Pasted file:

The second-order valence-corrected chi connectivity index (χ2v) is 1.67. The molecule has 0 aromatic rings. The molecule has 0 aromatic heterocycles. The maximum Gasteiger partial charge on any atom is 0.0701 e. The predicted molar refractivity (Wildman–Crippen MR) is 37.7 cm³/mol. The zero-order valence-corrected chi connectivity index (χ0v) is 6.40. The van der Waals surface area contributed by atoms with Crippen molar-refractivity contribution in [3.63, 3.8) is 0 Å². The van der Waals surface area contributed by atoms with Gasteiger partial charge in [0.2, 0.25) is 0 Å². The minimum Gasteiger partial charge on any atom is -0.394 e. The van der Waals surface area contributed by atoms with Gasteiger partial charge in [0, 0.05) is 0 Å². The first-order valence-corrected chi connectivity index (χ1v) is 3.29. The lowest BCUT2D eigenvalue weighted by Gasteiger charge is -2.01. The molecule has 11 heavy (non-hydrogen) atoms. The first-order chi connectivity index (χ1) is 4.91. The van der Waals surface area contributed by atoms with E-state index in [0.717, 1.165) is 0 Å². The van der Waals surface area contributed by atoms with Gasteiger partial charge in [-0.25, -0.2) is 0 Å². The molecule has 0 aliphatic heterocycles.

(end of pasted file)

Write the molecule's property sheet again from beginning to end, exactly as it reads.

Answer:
The second-order valence-corrected chi connectivity index (χ2v) is 1.67. The molecule has 0 aromatic rings. The molecule has 0 aromatic heterocycles. The maximum Gasteiger partial charge on any atom is 0.0701 e. The predicted molar refractivity (Wildman–Crippen MR) is 37.7 cm³/mol. The zero-order valence-corrected chi connectivity index (χ0v) is 6.40. The van der Waals surface area contributed by atoms with Crippen molar-refractivity contribution in [3.63, 3.8) is 0 Å². The van der Waals surface area contributed by atoms with Gasteiger partial charge in [0.2, 0.25) is 0 Å². The minimum Gasteiger partial charge on any atom is -0.394 e. The van der Waals surface area contributed by atoms with Gasteiger partial charge in [0, 0.05) is 0 Å². The first-order valence-corrected chi connectivity index (χ1v) is 3.29. The lowest BCUT2D eigenvalue weighted by Gasteiger charge is -2.01. The molecule has 11 heavy (non-hydrogen) atoms. The first-order chi connectivity index (χ1) is 4.91. The van der Waals surface area contributed by atoms with E-state index in [0.717, 1.165) is 0 Å². The van der Waals surface area contributed by atoms with Gasteiger partial charge in [-0.25, -0.2) is 0 Å². The molecule has 0 aliphatic heterocycles.